Forget John Fogerty, for a moment. The Obama administration is co-opting the name "CCR" for its revision to parts of the No Child Left Behind...
Forget John Fogerty, for a moment. The Obama administration is co-opting the name "CCR" for its revision to parts of the No Child Left Behind law.Among the changes it has proposed is a redefinition of accountability. Originally, schools were supposed to bring all their students to proficiency in math and reading by 2014. The Obama plan is replacing that goal-which Education Secretary Arne Duncan referred to as "utopian"-with the target of getting students "college- and career-ready" (CCR). If that's too nebulous for you, here's an elaboration from an article in the Times:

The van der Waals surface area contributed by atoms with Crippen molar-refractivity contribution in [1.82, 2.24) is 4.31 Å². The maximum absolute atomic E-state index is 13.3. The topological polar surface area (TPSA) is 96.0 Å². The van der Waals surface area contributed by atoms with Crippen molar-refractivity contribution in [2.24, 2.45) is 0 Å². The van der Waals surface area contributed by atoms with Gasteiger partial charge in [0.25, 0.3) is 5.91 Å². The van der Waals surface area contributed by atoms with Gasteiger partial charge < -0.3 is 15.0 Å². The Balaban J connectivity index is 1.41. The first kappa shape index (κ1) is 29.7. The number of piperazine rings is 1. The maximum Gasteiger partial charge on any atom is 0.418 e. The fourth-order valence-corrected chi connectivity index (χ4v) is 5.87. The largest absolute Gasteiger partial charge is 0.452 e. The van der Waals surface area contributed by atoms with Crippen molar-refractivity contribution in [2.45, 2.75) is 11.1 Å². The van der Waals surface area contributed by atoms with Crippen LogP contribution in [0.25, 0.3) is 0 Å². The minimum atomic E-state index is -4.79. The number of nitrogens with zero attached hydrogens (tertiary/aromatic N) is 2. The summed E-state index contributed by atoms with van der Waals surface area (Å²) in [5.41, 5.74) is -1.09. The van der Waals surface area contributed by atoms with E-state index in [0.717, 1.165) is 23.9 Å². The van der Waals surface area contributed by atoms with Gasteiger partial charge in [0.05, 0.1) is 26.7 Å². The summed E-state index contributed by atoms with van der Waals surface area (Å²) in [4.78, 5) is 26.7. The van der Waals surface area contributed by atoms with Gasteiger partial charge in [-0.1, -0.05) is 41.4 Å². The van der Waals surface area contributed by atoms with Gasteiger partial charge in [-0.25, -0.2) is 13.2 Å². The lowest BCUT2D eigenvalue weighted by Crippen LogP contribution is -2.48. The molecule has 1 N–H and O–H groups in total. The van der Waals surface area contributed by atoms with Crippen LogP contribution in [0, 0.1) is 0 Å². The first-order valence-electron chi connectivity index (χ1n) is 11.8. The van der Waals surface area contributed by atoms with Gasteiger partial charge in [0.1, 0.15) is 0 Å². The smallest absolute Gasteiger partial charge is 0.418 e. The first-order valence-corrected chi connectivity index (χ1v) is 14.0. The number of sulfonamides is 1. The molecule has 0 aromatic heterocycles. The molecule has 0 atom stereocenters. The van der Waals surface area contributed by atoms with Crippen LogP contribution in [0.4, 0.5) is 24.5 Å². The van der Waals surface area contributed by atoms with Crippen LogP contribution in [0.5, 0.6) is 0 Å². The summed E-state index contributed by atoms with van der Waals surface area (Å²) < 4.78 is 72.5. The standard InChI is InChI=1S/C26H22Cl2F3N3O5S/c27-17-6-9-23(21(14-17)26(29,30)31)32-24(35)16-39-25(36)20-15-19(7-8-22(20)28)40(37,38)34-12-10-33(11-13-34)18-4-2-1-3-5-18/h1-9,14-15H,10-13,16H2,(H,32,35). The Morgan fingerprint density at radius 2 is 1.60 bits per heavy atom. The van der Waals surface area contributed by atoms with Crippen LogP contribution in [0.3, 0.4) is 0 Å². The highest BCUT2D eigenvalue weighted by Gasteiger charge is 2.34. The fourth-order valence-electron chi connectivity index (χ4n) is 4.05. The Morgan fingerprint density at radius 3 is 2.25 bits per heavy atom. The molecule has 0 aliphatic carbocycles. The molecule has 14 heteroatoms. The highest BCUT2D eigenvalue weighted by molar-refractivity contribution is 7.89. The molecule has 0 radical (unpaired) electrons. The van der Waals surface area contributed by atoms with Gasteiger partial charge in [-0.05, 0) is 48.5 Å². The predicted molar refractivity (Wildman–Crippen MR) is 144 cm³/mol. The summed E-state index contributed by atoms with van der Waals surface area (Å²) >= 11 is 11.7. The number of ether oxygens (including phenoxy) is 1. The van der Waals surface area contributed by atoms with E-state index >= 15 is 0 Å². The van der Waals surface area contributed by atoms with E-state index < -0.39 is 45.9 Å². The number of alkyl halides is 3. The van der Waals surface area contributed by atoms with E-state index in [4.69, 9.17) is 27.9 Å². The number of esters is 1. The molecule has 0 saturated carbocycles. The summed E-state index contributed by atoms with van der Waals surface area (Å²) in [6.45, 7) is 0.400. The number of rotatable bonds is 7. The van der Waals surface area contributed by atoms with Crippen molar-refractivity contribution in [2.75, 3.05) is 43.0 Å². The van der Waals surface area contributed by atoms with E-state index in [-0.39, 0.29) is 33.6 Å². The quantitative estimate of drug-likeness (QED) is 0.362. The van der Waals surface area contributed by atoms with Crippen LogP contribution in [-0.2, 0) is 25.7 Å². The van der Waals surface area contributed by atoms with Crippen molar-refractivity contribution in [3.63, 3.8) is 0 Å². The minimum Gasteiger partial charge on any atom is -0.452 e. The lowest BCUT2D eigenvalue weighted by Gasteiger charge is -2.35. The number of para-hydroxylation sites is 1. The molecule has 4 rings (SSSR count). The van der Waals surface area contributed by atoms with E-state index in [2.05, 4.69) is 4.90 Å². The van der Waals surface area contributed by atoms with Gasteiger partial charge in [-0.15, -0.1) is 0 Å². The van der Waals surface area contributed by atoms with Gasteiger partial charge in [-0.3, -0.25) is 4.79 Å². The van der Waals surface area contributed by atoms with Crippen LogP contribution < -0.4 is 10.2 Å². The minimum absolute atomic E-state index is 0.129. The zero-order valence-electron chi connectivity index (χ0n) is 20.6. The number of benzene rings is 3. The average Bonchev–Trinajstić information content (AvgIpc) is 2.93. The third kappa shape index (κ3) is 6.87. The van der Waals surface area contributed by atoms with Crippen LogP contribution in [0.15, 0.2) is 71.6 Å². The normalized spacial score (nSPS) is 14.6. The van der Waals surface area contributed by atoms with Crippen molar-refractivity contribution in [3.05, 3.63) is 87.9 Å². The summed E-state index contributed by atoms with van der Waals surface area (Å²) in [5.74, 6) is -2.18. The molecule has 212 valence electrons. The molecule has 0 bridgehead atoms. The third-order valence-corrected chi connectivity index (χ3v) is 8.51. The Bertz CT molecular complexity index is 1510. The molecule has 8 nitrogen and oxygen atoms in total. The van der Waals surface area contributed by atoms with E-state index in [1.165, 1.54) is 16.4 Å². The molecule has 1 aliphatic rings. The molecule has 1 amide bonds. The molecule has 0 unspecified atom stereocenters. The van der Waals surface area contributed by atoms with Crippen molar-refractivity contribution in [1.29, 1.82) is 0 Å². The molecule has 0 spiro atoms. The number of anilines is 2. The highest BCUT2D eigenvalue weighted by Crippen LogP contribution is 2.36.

States would measure school performance and differentiate schools on the basis of progress in getting all subgroups of students on track to CCR, the growth of individual students toward CCR, progress toward closing subgroup achievement gaps, graduation rates (at the high school level) and other measures as appropriate ...It appears the administration is replacing a lofty but specific goal with a vague but possibly more germane target. But, as with everything in Obamaland, this move isn't without data to back it up. A recent report from the nonprofit education think tank Education Sector specifically addresses this topic, showing how schools that rate highly against NCLB standards aren't necessarily turning out kids that are successful in college or in life.That said, I am still not sure what my own definition for "college- and career-ready" would be. How would we measure it? Would this require earlier specialization, depending on what students want to do later in life?The video below has some ideas on what to look for. Can you think of any other metrics to look at to predict future success?[youtube]http://www.youtube.com/watch?v=HxrltsanESYPhoto (cc) by Flickr user talkradionews.